Danish artist Mikkel Carl aims high at CODE Art Fair

Those Who Are Awake Have a World in Common, While Each Person Asleep Has a World of His Own.

With inspiration from pre-Socratic philosopher Heraclitus via German Marxist/Jewish mysticist Walter Benjamin (author of the art world must-read essay called “Art in the Age of Mechanical Reproduction), the Danish artist Mikkel Carl presents a deconstruction textbook example at this year’s of CODE Art fair.

Installation view, Code Art Fair 2017. Photo credit: M23
Mikkel Carl: Untitled, 2017, detail. Photo credit: M23
Mikkel Carl: Untitled, 2017, detail. Photo credit: M23

At New York gallery M23’s booth – visible from almost anywhere in the fair, and with a front seat view from the nearby 2nd floor VIP Lounge – you will find three lightweight replicas (including ill-matched foam board skirting boards) of the regular art fair panels, we all love to hate, yet also pretend we don’t really see. But we do – at intervals of 1m – and in the case of Mikkel Carl’s installation even more so, as part of the wall has suddenly taken off Inception-style. Making a ”project”-sized booth twice the size, at least if we talk cubic feet is one shrewd move in a world of ever-increasing art fair costs, and extensive gallery overhead. So if your gallery is in a tight spot (pun indented) this might be your way out. Just get the smallest possible stand, bring your own walls and then start installing – upward. The only obstacle is that you will need a pretty high ceiling like Code Art Fair’s Bella Center (FIAC’s Grand Palais will also do). And rumor has it that Mikkel Carl for pre-preview drinks at Sky Bar on the 23th floor was dumb enough to spill his idea to executive director Kristian W. Andersen – so next year this might instead be a viable model for the fair to increase its revenue.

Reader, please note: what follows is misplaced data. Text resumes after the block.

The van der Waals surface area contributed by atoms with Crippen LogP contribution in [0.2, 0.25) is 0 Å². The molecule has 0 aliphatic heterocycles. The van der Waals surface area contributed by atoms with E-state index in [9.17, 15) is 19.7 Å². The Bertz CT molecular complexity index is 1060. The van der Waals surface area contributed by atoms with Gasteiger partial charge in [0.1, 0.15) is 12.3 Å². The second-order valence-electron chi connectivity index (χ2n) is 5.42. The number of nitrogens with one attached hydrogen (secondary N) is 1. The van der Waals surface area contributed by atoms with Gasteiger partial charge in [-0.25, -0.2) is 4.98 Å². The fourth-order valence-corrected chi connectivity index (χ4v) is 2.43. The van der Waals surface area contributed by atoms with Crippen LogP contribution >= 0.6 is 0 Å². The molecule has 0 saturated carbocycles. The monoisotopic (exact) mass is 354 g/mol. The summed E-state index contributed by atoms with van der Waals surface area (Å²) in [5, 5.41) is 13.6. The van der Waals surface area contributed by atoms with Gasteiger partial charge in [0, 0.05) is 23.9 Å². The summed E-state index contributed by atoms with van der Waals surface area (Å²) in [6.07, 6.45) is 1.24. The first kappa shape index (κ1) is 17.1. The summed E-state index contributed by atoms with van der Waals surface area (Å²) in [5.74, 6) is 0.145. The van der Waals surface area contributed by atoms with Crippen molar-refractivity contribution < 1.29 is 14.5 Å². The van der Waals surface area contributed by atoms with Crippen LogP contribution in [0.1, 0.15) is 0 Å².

Installation view, Code Art Fair 2017. Photo credit: M23
Mikkel Carl: Untitled, 2017, detail. Photo credit: M23
Mikkel Carl: Untitled, 2017, detail. Photo credit: M23

In other words, thanks to the attention span of Mikkel Carl, Code’s Crystal Hall, with its impressive full-length skylight, is now evidently more than a horizontal grid at eye level. “When they go low, we go high,” though it’s not equally evident whether the joke is on Mikkel Carl himself since the stall also features his new series of paintings produced utilizing water, metallic spray, a pipette and a heat gun. Think: Kubrick’s 2001 Space Odyssey meets Jackson Pollock’s bigger splash. The individual paintings present a world of their own, yet as the thin black cotton fabric is mounted on mirror foil, they also feature part of the world we all have in common.


Mikkel Carl: Untitled, 2017. Photo credit: M23
Mikkel Carl: Untitled, 2017. Photo credit: M23

Or as gallerist Todd Mauritz likes to put it: ”Mikkel Carl’s subversive interpretation of a commercial art fair stand is informed by his Bad Moon Rising show at GL STRAND here in Copenhagen. Go see.


M23 gallerist Todd Mauritz, Code Art Fair 2017. Photo credit: M23

About Mikkel Carl
Mikkel Carl is somewhat of an art-world multitasker. Besides making and exhibiting his own artworks internationally, he also serves on boards and committees including the Danish Arts Foundation’s Committee of Visual Arts Grants Funding, and works as an independent curator at galleries and institutions around the world. One thing seems to connect his activities: the relationship between language and perceptual experience in the field of art.

http://mikkelcarl.com
https://www.instagram.com/mikkelcarl/

About M23
M23 is an evolving curatorial platform responding to contemporary aesthetics and culture. M23/Project Room is a space for artistic debate, aesthetic and cultural research, knowledge production, and exhibition. Presenting one artist project per month dedicated to the advancement of experimental, innovative, interdisciplinary artistic and cultural practice.

September 15, 2017, M23/Project Room opens a space in industrial Bushwick in a former chroming factory.

https://www.m23.co